Into the Wild Statement, 2013

The wood, the real and imagined wood-both before and after she had entered it with Penny-had always been simultaneously a source of attraction and a source of discomfort, shading into terror. The light in the woods was more golden and darkly shadowed than any light on city terraces
 - AS Byatt, The Thing in the Forest, from Little Black Book of Stories

Shortly before hanging this show, it occurred to me that the title, Into the Wild, was an apt metaphor, not only for the imagery: woodland habitation, but also for the steps I was taking into the unknown, in materials, technique and subject.


The focus of my work has continually shifted between several themes: the atmospheric landscape / the figure as an abstraction of form and color / the narrative that occurs when the painted figure enters the painted place.  After years of painting the landscape, and painting and drawing the figure in interiors, this body of work merges the two.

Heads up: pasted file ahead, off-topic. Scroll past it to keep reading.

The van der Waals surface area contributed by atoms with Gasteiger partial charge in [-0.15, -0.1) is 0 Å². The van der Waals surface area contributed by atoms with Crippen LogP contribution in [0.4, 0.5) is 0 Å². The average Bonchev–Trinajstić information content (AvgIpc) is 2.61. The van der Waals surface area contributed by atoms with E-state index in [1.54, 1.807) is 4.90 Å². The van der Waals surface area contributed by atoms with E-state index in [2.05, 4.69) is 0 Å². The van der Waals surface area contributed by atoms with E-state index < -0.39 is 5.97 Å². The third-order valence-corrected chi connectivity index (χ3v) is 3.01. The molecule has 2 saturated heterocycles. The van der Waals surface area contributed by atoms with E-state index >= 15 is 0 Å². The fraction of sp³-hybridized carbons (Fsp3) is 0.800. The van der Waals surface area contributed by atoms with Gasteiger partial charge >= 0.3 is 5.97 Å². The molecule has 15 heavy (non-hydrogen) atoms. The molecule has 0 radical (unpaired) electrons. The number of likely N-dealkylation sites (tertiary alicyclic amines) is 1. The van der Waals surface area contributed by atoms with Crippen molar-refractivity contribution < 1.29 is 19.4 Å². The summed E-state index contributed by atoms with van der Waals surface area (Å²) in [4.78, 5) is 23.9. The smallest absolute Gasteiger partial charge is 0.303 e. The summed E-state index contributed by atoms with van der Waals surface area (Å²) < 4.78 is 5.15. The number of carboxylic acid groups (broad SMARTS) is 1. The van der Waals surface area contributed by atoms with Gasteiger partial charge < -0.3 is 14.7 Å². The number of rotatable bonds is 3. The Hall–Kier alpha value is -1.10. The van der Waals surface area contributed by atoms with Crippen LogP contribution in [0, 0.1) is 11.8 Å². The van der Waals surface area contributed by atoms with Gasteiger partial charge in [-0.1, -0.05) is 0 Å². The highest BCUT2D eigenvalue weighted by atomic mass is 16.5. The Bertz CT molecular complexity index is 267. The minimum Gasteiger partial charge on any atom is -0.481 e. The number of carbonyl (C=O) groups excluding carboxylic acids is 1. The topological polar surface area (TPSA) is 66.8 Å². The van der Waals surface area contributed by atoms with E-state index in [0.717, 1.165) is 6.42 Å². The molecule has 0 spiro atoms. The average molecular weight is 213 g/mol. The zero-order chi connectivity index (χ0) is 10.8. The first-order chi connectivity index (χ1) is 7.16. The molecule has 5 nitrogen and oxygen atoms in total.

Mostly wooded and often dark, the places my figures inhabit are conjured from memory and imagination. Reflecting on the Germanic fairy tales of my childhood and mixing it with a dose of my current life in a semi-wooded area of Connecticut, I’ve re-imagined characters and situations from a grown-up perspective. In the past, when painting interior scenes, I have used a piece of furniture to serve as a character. In these newer pieces, I rely on shapely trees or bodies of water.


Color, light, form and structure are the essential components that provide limitless compositional challenges as well as a framework upon which I suspend images, both observed and remembered. I hope to continue to explore new media and new ways of revealing the poetry and mystery in the familiar, visible world.